Home International News Organized crime, mafia in Italy, elsewhere has always looked for ill-gotten gains...

Organized crime, mafia in Italy, elsewhere has always looked for ill-gotten gains during crisis

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A general view shows the court of Rome's Palace of Justice Palace at the start of "Mafia Capital" trial. A Vatican consultation group will consider initiatives to bolster the fight against corruption and organized crime. (CNS photo/Alessandro Di Meo, pool via Reuters)

VATICAN CITY — The mafia’s practice of exploiting vulnerable people during times of crisis is a real danger caused by the coronavirus pandemic in Italy, said an expert on organized crime.

In an interview April 27 with L’Osservatore Romano, the Vatican newspaper, Antonio Nicaso, the expert, said that criminal organizations are “raptors” that “have always turned crises into opportunities.”

Organizations like the ‘ndrangheta, the Calabrian mafia, have a history of amassing wealth and power after natural disasters; they were loan sharks following a 1908 earthquake in the southern Italian city of Reggio Calabria, Nicaso said.

More recently, he added, authorities discovered members of the mafia reacting happily to the devastating earthquakes that rocked central Italy in 2016.

“There are recordings of a telephone call in which, a few minutes after a violent quake, two fixers linked to ‘ndrangheta were happy with what had happened, laughing about the ‘business’ and the earnings they would make,” Nicaso said.

“It is clear that, in this situation, we need to keep our eyes open, to map out the areas that are most at risk — those that can most easily end up in the clutches of criminal organizations,” he said.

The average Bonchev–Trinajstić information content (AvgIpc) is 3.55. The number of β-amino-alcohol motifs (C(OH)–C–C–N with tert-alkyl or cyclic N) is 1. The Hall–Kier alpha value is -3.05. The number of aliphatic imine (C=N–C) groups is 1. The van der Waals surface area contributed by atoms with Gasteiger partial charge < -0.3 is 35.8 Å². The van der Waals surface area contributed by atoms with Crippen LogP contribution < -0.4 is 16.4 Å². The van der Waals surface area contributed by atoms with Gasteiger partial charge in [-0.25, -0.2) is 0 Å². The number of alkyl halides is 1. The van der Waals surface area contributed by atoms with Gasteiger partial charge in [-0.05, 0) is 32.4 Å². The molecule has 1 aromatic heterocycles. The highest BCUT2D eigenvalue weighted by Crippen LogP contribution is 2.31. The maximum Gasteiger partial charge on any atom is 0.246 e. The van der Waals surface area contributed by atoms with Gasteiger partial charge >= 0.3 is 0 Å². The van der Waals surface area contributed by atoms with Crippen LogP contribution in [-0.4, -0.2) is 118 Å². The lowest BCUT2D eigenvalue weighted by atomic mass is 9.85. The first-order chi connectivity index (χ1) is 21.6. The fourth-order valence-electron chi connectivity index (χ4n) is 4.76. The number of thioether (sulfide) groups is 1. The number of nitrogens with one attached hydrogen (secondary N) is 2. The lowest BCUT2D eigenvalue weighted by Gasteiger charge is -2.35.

Small businesses, Nicaso explained, are also at risk if they go into default or are turned away by banks and public assistance. Their only alternative could be turning to the mafia and “accepting the use of dirty money.”

Nicaso told L’Osservatore Romano that Pope Francis’ consistent teachings against corruption are “fundamental” because “we tend to underestimate the role of corruption for the mafia, which is central.”

“Today, criminal organizations seem invisible because they hardly need to shoot (guns) anymore,” he said. “They know they can use violence, but they would rather avoid making noise when possible. They know they have something more effective than weapons: the corruption which allows the mafia to take root, to infiltrate without making noise. And a lot of people consciously turn away or close their eyes.”

Nicaso said he hoped that, in a post-COVID-19 world, people will understand the importance of fighting social inequalities that can be exploited by criminal organizations.

“We can all do something to change the injustices we face today. My hope is that the other call made by Pope Francis in these days will be heard, the one to politicians so that ‘they do not think about the good of their party but about the common good,'” he said. “There is an urgent need to rediscover the common good.